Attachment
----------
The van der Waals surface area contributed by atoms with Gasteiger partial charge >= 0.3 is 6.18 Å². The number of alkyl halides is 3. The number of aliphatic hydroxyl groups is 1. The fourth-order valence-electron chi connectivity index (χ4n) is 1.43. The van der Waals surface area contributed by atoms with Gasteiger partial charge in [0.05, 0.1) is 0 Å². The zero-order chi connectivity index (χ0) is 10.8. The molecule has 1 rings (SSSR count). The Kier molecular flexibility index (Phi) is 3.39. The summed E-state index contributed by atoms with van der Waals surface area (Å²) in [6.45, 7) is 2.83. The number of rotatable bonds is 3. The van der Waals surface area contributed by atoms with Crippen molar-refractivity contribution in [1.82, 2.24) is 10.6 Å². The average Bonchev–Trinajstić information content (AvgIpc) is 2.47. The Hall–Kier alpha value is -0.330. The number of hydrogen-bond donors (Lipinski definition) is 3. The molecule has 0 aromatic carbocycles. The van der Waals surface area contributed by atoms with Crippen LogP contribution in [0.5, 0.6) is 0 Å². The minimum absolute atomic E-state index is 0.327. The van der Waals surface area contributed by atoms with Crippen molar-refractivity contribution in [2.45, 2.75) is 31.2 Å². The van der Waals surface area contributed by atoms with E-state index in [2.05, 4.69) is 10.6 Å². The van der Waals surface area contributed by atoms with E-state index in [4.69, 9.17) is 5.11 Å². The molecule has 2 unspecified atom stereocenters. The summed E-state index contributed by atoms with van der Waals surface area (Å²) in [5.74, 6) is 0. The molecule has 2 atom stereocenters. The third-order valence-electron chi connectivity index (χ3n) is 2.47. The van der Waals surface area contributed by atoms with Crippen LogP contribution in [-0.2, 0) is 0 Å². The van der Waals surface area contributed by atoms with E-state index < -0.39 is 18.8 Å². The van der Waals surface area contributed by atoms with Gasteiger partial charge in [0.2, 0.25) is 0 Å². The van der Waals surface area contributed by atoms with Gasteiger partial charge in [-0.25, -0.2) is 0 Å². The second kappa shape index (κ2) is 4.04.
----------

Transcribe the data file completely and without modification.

The van der Waals surface area contributed by atoms with Gasteiger partial charge >= 0.3 is 6.18 Å². The number of alkyl halides is 3. The number of aliphatic hydroxyl groups is 1. The fourth-order valence-electron chi connectivity index (χ4n) is 1.43. The van der Waals surface area contributed by atoms with Gasteiger partial charge in [0.05, 0.1) is 0 Å². The zero-order chi connectivity index (χ0) is 10.8. The molecule has 1 rings (SSSR count). The Kier molecular flexibility index (Phi) is 3.39. The summed E-state index contributed by atoms with van der Waals surface area (Å²) in [6.45, 7) is 2.83. The number of rotatable bonds is 3. The van der Waals surface area contributed by atoms with Crippen molar-refractivity contribution in [1.82, 2.24) is 10.6 Å². The average Bonchev–Trinajstić information content (AvgIpc) is 2.47. The Hall–Kier alpha value is -0.330. The number of hydrogen-bond donors (Lipinski definition) is 3. The molecule has 0 aromatic carbocycles. The van der Waals surface area contributed by atoms with Crippen LogP contribution in [0.5, 0.6) is 0 Å². The minimum absolute atomic E-state index is 0.327. The van der Waals surface area contributed by atoms with Crippen molar-refractivity contribution in [2.45, 2.75) is 31.2 Å². The van der Waals surface area contributed by atoms with E-state index in [2.05, 4.69) is 10.6 Å². The van der Waals surface area contributed by atoms with E-state index in [4.69, 9.17) is 5.11 Å². The molecule has 2 unspecified atom stereocenters. The summed E-state index contributed by atoms with van der Waals surface area (Å²) in [5.74, 6) is 0. The molecule has 2 atom stereocenters. The third-order valence-electron chi connectivity index (χ3n) is 2.47. The van der Waals surface area contributed by atoms with Crippen LogP contribution in [-0.2, 0) is 0 Å². The van der Waals surface area contributed by atoms with E-state index < -0.39 is 18.8 Å². The van der Waals surface area contributed by atoms with Gasteiger partial charge in [0.2, 0.25) is 0 Å². The van der Waals surface area contributed by atoms with Gasteiger partial charge in [-0.25, -0.2) is 0 Å². The second kappa shape index (κ2) is 4.04.